In addition to sending Christians to Hell, and in spite of his protests, the above is a denial of election. Consider Romans 11. Wilson simply does not know what to do with election in relation to the warnings of Scripture. Wilson thinks Paul is providing us with warnings against the dangers of “manipulating” election, which he tells us leads to high mindedness. But, the passage has nothing to do with election at all, even its manipulation. It has to do with the danger that Gentiles as Gentiles becoming “high minded” because of the temptation to think they have something over the Jews, “the natural branches.” Instead Wilson uses this passage to pit the doctrine of election over and against the warnings of Scripture that allows him to affirm the one while obliterating the other. Wilson simply cannot understand the warnings of Scripture unless they result in real Christians — true members of the covenant — going to Hell.

Wilson’s response is typical of those who do not understand election and explains why he downplays, redefines, or denies election since in his mind it leads to any number of sins including “high mindedness” and that hobgoblin of all Neolegalists, antinomianism. He wants his readers to believe, as he does, that the actual condemnation of“Roman Christians”occurs as unfaithful covenant members are broken off and are thrown into the hands of the living God and to their judgment. Yet, along with election, the verse says nothing whatsoever about covenant members either, although it does have application to the visible church, another concept that Wilson has trouble with and has sought to destroy.

WLC 31 tells us that “The covenant of grace was made with Christ as the second Adam, and in him with all the elect as his seed.” Covenant members do not fall into the hands of the living God and come under His judgment, that’s reserved for hypocrites, liars, false teachers and the self-deluded. Why? Because Jesus said; “he who hears My word, and believes Him who sent Me, has eternal life, and does not come into judgment, but has passed out of death into life.” No Christians, Roman or otherwise, will be cut off.

Concerning Romans 11, Calvin says:

But it seems that he throws in a doubt as to salvation, since he reminds them to beware lest they also should not be spared. To this I answer, that as this exhortation refers to the subduing of the flesh, which is ever insolent even in the children of God, he derogates nothing from the certainty of faith. And we must especially notice and remember what I have before said, that Paul’s address is not so much to individuals as to the whole body of the Gentiles, among whom there might have been many, who were vainly inflated, professing rather than having faith. On account of these Paul threatens the Gentiles, not without reason, with excision, as we shall hereafter find again. For if God has not spared the natural branches, etc. This is a most powerful reason to beat down all self-confidence: for the rejection of the Jews should never come across our minds without striking and shaking us with dread. For what ruined them, but that through supine dependence on the dignity which they had obtained, they despised what God had appointed? They were not spared, though they were natural branches; what then shall be done to us, who are the wild olive and aliens, if we become beyond measure arrogant? But this thought, as it leads us to distrust ourselves, so it tends to make us to cleave more firmly and steadfastly to the goodness of God.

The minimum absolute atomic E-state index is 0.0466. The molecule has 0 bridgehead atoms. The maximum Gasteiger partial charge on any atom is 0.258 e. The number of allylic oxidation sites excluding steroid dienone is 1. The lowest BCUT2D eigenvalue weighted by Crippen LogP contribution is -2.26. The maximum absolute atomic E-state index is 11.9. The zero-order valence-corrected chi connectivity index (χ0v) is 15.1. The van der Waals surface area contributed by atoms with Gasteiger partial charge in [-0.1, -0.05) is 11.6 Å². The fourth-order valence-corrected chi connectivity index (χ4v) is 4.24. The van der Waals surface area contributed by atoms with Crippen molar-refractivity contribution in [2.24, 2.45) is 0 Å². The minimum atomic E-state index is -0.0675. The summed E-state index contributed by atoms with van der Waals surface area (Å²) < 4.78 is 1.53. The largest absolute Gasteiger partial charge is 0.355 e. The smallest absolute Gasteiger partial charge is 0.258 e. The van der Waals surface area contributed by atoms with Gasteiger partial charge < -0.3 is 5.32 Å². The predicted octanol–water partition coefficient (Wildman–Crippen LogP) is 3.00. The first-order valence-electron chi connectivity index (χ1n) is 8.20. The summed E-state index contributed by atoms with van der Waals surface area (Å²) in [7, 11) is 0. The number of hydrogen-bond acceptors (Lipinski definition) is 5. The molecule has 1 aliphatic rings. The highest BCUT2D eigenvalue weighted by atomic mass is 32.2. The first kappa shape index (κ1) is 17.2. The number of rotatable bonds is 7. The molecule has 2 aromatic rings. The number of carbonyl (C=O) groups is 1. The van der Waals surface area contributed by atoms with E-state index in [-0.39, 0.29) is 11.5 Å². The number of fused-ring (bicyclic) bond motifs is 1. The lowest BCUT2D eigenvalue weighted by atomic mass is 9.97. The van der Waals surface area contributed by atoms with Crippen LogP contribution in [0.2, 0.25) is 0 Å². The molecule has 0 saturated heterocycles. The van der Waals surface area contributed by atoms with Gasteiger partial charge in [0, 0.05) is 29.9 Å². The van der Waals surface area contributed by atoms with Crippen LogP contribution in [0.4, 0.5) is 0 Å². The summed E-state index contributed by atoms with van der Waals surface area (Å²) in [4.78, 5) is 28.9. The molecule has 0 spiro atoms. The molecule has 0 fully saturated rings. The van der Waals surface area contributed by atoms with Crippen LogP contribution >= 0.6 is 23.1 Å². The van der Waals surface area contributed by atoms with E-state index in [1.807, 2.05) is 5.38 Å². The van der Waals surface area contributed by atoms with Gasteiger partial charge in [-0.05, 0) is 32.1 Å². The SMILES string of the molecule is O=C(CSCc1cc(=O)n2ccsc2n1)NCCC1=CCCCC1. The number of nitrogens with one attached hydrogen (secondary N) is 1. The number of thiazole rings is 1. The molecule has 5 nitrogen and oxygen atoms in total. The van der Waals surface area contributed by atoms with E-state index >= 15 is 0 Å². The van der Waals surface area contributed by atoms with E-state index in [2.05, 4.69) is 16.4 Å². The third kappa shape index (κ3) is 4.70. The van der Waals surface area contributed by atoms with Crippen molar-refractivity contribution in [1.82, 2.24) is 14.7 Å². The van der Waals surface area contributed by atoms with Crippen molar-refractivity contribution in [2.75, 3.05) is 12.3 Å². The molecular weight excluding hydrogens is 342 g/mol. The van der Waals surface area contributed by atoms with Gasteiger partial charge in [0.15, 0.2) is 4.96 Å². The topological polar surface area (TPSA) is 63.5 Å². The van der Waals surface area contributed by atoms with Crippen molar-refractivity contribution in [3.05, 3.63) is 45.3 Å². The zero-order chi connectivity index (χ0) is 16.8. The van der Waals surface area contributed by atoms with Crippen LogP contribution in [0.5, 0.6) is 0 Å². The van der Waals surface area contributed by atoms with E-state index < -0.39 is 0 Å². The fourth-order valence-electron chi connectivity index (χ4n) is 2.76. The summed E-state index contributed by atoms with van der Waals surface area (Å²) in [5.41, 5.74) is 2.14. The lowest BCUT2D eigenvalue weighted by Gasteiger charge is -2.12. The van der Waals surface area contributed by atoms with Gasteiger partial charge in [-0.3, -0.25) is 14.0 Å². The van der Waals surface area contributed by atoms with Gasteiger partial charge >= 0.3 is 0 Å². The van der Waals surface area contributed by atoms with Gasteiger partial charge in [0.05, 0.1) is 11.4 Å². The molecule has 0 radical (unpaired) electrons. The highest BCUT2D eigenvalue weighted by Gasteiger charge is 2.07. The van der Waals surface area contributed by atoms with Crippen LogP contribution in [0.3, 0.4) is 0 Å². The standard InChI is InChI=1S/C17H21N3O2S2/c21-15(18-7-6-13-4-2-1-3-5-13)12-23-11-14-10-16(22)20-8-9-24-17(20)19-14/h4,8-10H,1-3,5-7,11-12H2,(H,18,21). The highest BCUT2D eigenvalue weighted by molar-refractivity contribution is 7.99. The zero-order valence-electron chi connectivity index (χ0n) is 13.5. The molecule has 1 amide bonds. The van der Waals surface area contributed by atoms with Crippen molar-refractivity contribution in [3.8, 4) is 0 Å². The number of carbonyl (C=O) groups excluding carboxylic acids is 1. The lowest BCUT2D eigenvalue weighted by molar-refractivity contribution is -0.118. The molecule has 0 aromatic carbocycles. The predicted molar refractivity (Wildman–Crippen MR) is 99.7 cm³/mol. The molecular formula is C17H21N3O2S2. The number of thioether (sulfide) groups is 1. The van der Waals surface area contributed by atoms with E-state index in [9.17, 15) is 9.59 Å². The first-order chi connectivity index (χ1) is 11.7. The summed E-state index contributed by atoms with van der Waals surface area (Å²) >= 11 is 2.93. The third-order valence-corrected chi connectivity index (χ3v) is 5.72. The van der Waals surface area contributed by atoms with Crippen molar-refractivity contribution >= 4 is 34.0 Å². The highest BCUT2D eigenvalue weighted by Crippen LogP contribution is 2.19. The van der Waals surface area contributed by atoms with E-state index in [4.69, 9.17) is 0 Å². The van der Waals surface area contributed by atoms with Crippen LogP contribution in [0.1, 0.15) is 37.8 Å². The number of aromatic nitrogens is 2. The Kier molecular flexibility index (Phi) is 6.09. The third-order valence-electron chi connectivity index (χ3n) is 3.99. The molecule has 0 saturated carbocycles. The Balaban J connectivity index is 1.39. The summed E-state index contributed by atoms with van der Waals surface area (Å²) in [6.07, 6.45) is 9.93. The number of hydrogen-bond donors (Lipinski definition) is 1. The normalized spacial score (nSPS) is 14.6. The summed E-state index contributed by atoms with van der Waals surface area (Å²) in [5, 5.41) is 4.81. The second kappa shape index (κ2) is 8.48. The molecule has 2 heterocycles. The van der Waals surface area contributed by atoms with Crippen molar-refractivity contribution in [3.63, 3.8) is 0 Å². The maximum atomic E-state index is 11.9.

And here again it appears more evident, that the discourse is addressed generally to the body of the Gentiles, for the excision, of which he speaks, could not apply to individuals, whose election is unchangeable, based on the eternal purpose of God
[Commentary on Romans – emphasis mine].

Calvin has no trouble at all harmonizing election with the biblical threatenings found in passages like Romans 11. Notice too he doesn’t even have to invent stupid and artificial distinctions like “covenantally” and “decretally” elect in order to explain this passage and pretend he is affirming election even while denying it. The reason is simple; Calvin is not trying to manipulate the passage by discarding election and inferring things that aren’t found in the passage in order to support his own theology.

Wilson doesn’t understand the biblical metaphor of the vine and the branches and who it is that is being cut off. Jesus said in Matthew 15, “Every plant, which my heavenly Father hath not planted, shall be rooted up.” Then Jesus immediately adds something that applies directly to Wilson and all other false teachers and those who would follow them; “Let them alone: they be blind leaders of the blind. And if the blind lead the blind, both shall fall into the ditch.” As Calvin said, those who are cut off are those “who were vainly inflated, professing rather than having faith.”

Wilson says, “We look at the master gardener sawing a branch off right next to us, and we should think yikes.”

Yikes is exactly what many of us think and say every time we read the stuff coming from Wilson, Wilkins, Leithart, Jordon and the rest of the FV men. I confess it is terrifying to see men who I once thought were Christian teachers now openly teaching the kind of works righteousness Wilson and his other FV cohorts are selling. These men have been called to repentance so many times that I think, finally, even their most sympathetic and optimistic critics have finally realized that their ears are plugged. These men don’t even get the message when entire denominations issue reports condemning their doctrines as deadly and aberrant. Instead of repenting, they say “we don’t see ourselves” in these reports. Well, of course they don’t, see Jesus’ words from Matthew 15 above.

That is reason enough for all Christians to tremble and cling all the more to Christ who alone is our righteousness. The master gardener is sawing off a dead branch right next to us and Wilson & company can’t even feel the saw teeth.